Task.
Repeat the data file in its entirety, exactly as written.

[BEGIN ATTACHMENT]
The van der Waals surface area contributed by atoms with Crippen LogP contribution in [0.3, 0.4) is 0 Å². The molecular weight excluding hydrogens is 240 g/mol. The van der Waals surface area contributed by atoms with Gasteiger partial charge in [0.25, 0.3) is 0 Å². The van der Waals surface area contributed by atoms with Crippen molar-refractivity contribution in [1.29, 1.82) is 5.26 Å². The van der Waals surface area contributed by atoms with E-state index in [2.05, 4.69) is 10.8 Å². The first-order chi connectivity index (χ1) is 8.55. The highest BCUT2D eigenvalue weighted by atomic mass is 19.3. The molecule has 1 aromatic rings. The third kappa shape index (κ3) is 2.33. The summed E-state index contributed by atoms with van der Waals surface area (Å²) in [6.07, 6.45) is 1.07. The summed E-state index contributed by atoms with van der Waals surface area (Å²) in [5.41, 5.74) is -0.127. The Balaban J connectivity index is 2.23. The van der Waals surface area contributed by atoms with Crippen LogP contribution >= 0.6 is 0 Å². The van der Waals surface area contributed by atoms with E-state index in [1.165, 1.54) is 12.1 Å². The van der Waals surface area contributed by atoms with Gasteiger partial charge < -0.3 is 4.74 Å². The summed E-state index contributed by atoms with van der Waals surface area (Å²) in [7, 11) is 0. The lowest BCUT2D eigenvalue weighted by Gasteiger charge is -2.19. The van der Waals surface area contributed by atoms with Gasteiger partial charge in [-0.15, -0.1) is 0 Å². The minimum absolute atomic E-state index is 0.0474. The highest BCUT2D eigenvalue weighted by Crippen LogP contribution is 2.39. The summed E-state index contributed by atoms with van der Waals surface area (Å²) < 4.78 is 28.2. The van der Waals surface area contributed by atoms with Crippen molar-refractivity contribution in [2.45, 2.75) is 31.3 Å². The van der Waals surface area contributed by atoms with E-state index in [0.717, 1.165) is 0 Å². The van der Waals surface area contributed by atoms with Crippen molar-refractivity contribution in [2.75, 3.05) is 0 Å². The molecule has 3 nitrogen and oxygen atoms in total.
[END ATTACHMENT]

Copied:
The van der Waals surface area contributed by atoms with Crippen LogP contribution in [0.3, 0.4) is 0 Å². The molecular weight excluding hydrogens is 240 g/mol. The van der Waals surface area contributed by atoms with Gasteiger partial charge in [0.25, 0.3) is 0 Å². The van der Waals surface area contributed by atoms with Crippen molar-refractivity contribution in [1.29, 1.82) is 5.26 Å². The van der Waals surface area contributed by atoms with E-state index in [2.05, 4.69) is 10.8 Å². The first-order chi connectivity index (χ1) is 8.55. The highest BCUT2D eigenvalue weighted by atomic mass is 19.3. The molecule has 1 aromatic rings. The third kappa shape index (κ3) is 2.33. The summed E-state index contributed by atoms with van der Waals surface area (Å²) in [6.07, 6.45) is 1.07. The summed E-state index contributed by atoms with van der Waals surface area (Å²) in [5.41, 5.74) is -0.127. The Balaban J connectivity index is 2.23. The van der Waals surface area contributed by atoms with Crippen LogP contribution >= 0.6 is 0 Å². The van der Waals surface area contributed by atoms with E-state index in [1.165, 1.54) is 12.1 Å². The van der Waals surface area contributed by atoms with Gasteiger partial charge < -0.3 is 4.74 Å². The summed E-state index contributed by atoms with van der Waals surface area (Å²) in [7, 11) is 0. The lowest BCUT2D eigenvalue weighted by Gasteiger charge is -2.19. The van der Waals surface area contributed by atoms with Gasteiger partial charge in [-0.15, -0.1) is 0 Å². The minimum absolute atomic E-state index is 0.0474. The highest BCUT2D eigenvalue weighted by Crippen LogP contribution is 2.39. The summed E-state index contributed by atoms with van der Waals surface area (Å²) < 4.78 is 28.2. The van der Waals surface area contributed by atoms with Crippen molar-refractivity contribution in [2.45, 2.75) is 31.3 Å². The van der Waals surface area contributed by atoms with E-state index in [0.717, 1.165) is 0 Å². The van der Waals surface area contributed by atoms with Crippen molar-refractivity contribution in [2.75, 3.05) is 0 Å². The molecule has 3 nitrogen and oxygen atoms in total.